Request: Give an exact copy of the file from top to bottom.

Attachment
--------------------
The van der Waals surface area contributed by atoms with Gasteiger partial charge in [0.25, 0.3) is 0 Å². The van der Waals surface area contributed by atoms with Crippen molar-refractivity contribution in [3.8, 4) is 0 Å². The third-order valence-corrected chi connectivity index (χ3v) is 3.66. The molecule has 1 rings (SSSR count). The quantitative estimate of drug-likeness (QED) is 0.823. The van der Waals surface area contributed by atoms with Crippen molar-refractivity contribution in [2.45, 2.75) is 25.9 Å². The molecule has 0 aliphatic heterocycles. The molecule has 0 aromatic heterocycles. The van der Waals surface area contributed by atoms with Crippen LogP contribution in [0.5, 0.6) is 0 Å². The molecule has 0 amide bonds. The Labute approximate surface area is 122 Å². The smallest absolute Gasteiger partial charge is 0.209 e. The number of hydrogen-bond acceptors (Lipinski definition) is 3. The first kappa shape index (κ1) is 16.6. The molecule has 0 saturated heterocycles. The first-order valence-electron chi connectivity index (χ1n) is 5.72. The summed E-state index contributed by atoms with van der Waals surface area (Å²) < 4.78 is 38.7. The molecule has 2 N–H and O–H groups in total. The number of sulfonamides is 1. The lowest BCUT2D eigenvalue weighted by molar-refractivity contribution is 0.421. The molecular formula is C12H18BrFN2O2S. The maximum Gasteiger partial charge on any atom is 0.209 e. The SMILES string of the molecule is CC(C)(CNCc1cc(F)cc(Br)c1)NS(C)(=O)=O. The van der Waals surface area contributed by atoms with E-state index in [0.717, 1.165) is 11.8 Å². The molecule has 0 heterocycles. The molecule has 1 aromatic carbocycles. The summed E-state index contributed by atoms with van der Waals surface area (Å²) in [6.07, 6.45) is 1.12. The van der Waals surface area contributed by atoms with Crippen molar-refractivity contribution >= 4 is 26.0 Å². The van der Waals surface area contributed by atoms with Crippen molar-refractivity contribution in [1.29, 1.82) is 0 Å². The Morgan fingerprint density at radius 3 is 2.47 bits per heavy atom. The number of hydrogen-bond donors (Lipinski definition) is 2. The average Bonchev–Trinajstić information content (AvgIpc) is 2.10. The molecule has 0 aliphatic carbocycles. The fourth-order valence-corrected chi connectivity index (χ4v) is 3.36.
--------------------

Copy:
The van der Waals surface area contributed by atoms with Gasteiger partial charge in [0.25, 0.3) is 0 Å². The van der Waals surface area contributed by atoms with Crippen molar-refractivity contribution in [3.8, 4) is 0 Å². The third-order valence-corrected chi connectivity index (χ3v) is 3.66. The molecule has 1 rings (SSSR count). The quantitative estimate of drug-likeness (QED) is 0.823. The van der Waals surface area contributed by atoms with Crippen molar-refractivity contribution in [2.45, 2.75) is 25.9 Å². The molecule has 0 aliphatic heterocycles. The molecule has 0 aromatic heterocycles. The van der Waals surface area contributed by atoms with Crippen LogP contribution in [0.5, 0.6) is 0 Å². The molecule has 0 amide bonds. The Labute approximate surface area is 122 Å². The smallest absolute Gasteiger partial charge is 0.209 e. The number of hydrogen-bond acceptors (Lipinski definition) is 3. The first kappa shape index (κ1) is 16.6. The molecule has 0 saturated heterocycles. The first-order valence-electron chi connectivity index (χ1n) is 5.72. The summed E-state index contributed by atoms with van der Waals surface area (Å²) < 4.78 is 38.7. The molecule has 2 N–H and O–H groups in total. The number of sulfonamides is 1. The lowest BCUT2D eigenvalue weighted by molar-refractivity contribution is 0.421. The molecular formula is C12H18BrFN2O2S. The maximum Gasteiger partial charge on any atom is 0.209 e. The SMILES string of the molecule is CC(C)(CNCc1cc(F)cc(Br)c1)NS(C)(=O)=O. The van der Waals surface area contributed by atoms with E-state index in [0.717, 1.165) is 11.8 Å². The molecule has 0 heterocycles. The molecule has 1 aromatic carbocycles. The summed E-state index contributed by atoms with van der Waals surface area (Å²) in [6.07, 6.45) is 1.12. The van der Waals surface area contributed by atoms with Crippen molar-refractivity contribution >= 4 is 26.0 Å². The van der Waals surface area contributed by atoms with Crippen molar-refractivity contribution in [1.29, 1.82) is 0 Å². The Morgan fingerprint density at radius 3 is 2.47 bits per heavy atom. The number of hydrogen-bond donors (Lipinski definition) is 2. The average Bonchev–Trinajstić information content (AvgIpc) is 2.10. The molecule has 0 aliphatic carbocycles. The fourth-order valence-corrected chi connectivity index (χ4v) is 3.36.